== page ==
Thursday, July 18, 2024

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Graham, NC 27253
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Is ABSS deputy superintendent still suspended with pay?

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QUESTION: Is the Alamance-Burlington school system’s deputy superintendent, Lowell Rogers, who was suspended from work in February of this year still being paid?  What is the statutory provision that allows him to continue being paid without having to perform the duties of the position?

 

ANSWER:  James Lowell Rogers, 47, white, male, of 2326 Marlow Drive, Burlington, is currently suspended with pay, ABSS officials have confirmed for The Alamance News.

However, Rogers recently submitted his resignation, which is scheduled to take effect June 30.

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During his suspension, Rogers has continued to receive his salary, which totals $173,055.95 and includes his state-funded base salary of $149,186.16, plus a state-funded administrative supplement of $23,869.79, based on salary data previously furnished by ABSS.  He was hired as the second-in-command within the ABSS administration in July 2022.

Rogers had been suspended from work with pay since February 20, 2024 after being charged by the State Bureau of Investigation with allegedly failing to report a crime against a juvenile on November 13, 2023, based on documents at the time in Alamance County criminal district court.  The case remains pending.

A criminal summons that the SBI issued for Rogers on February 19, 2024 stated, “The defendant unlawfully and willfully did and knowingly fail to report immediately a sexual offense that the defendant reasonably should have known was committed against I.B.R. [an approximately 7-year-old male], who was a juvenile at the time of the offense.”  The criminal summons did not specify whether the alleged victim was an ABSS student.

North Carolina’s mandatory reporting law classifies failure to report a crime against a juvenile as a Class I misdemeanor, with a conviction carrying a jail sentence of up to 120 days, plus fines and court costs.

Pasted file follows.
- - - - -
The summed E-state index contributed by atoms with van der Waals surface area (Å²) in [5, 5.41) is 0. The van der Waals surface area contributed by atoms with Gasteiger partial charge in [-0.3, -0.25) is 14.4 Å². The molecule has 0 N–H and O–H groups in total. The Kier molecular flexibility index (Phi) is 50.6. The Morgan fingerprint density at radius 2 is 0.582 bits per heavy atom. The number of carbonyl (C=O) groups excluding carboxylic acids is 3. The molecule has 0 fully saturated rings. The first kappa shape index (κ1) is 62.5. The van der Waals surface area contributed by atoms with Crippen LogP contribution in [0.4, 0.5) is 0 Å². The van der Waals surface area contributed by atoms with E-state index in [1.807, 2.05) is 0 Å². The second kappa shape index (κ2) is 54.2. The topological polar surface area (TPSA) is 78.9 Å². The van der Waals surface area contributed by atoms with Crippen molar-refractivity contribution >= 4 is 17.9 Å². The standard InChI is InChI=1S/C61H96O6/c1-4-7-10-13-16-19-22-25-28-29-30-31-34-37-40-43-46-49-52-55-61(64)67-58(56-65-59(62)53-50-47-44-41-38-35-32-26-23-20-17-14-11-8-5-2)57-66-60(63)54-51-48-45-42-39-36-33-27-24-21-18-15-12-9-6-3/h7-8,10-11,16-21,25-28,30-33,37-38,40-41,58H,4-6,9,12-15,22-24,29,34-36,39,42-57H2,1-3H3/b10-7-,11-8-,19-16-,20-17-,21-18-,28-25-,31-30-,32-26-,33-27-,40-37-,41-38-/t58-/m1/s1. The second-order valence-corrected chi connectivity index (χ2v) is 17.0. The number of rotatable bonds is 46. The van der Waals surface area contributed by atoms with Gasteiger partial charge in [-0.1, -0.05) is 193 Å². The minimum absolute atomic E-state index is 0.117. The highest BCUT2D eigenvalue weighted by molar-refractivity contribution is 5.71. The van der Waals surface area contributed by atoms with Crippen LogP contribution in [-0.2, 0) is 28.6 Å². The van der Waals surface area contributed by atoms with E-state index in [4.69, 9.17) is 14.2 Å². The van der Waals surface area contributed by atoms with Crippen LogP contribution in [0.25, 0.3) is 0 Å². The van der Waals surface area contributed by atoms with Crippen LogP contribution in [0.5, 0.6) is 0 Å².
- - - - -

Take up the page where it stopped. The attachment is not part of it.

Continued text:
Meanwhile, ABSS interim superintendent Dr. Bill Harrison pointed last week to a state statute, known informally as “due process” for educators and codified in state laws governing North Carolina public education.  That law provides that, if a superintendent believes cause may exist for dismissal or demotion, but that additional investigation is necessary, that employee may be suspended “for a reasonable time, not to exceed 90 days.”

The state law further stipulates that, if no dismissal or demotion proceedings are initiated within 90 days, the educator shall be reinstated, “and all records of the suspension with pay shall be removed” from his/her personnel file upon request.  The same state law also provides for an extension of the 90-day timeframe but allows the superintendent to initiate dismissal or demotion proceedings at any time during the period of the extension.

ABSS isn’t currently planning to hire someone to replace Rogers, Harrison told The Alamance News.

Rogers’ case was continued several times earlier this spring and is currently scheduled to be heard in Alamance County criminal district court on June 25, according to Alamance County court files.  He appears to have no prior record of any criminal charges or convictions in North Carolina.

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